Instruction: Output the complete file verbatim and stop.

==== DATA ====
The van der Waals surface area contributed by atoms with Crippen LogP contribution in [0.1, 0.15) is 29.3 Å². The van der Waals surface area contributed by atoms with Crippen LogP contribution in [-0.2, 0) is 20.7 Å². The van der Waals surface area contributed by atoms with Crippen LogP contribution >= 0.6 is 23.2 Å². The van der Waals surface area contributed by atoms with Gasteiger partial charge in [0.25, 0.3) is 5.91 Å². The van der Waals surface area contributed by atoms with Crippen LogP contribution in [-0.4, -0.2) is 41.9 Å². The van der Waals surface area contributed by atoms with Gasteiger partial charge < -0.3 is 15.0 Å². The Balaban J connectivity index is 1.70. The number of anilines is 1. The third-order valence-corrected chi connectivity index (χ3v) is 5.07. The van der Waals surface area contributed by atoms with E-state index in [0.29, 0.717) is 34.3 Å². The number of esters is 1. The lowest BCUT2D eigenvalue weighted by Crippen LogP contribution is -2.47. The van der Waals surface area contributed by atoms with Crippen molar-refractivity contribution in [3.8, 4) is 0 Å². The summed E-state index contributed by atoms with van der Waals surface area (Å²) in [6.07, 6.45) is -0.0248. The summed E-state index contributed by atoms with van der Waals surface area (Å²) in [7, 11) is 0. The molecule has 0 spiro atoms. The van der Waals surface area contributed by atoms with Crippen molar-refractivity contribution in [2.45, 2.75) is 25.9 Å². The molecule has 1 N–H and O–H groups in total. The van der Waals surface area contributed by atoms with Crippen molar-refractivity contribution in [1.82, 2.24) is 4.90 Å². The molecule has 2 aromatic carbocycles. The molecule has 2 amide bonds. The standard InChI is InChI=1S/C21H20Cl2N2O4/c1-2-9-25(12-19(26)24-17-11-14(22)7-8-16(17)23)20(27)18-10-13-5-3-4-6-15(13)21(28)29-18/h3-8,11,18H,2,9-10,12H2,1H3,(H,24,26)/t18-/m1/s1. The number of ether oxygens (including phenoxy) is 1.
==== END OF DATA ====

The van der Waals surface area contributed by atoms with Crippen LogP contribution in [0.1, 0.15) is 29.3 Å². The van der Waals surface area contributed by atoms with Crippen LogP contribution in [-0.2, 0) is 20.7 Å². The van der Waals surface area contributed by atoms with Crippen LogP contribution >= 0.6 is 23.2 Å². The van der Waals surface area contributed by atoms with Gasteiger partial charge in [0.25, 0.3) is 5.91 Å². The van der Waals surface area contributed by atoms with Crippen LogP contribution in [-0.4, -0.2) is 41.9 Å². The van der Waals surface area contributed by atoms with Gasteiger partial charge < -0.3 is 15.0 Å². The Balaban J connectivity index is 1.70. The number of anilines is 1. The third-order valence-corrected chi connectivity index (χ3v) is 5.07. The van der Waals surface area contributed by atoms with E-state index in [0.29, 0.717) is 34.3 Å². The number of esters is 1. The lowest BCUT2D eigenvalue weighted by Crippen LogP contribution is -2.47. The van der Waals surface area contributed by atoms with Crippen molar-refractivity contribution in [3.8, 4) is 0 Å². The summed E-state index contributed by atoms with van der Waals surface area (Å²) in [6.07, 6.45) is -0.0248. The summed E-state index contributed by atoms with van der Waals surface area (Å²) in [7, 11) is 0. The molecule has 0 spiro atoms. The van der Waals surface area contributed by atoms with Crippen molar-refractivity contribution in [2.45, 2.75) is 25.9 Å². The molecule has 1 N–H and O–H groups in total. The van der Waals surface area contributed by atoms with Crippen molar-refractivity contribution in [1.82, 2.24) is 4.90 Å². The molecule has 2 aromatic carbocycles. The molecule has 2 amide bonds. The standard InChI is InChI=1S/C21H20Cl2N2O4/c1-2-9-25(12-19(26)24-17-11-14(22)7-8-16(17)23)20(27)18-10-13-5-3-4-6-15(13)21(28)29-18/h3-8,11,18H,2,9-10,12H2,1H3,(H,24,26)/t18-/m1/s1. The number of ether oxygens (including phenoxy) is 1.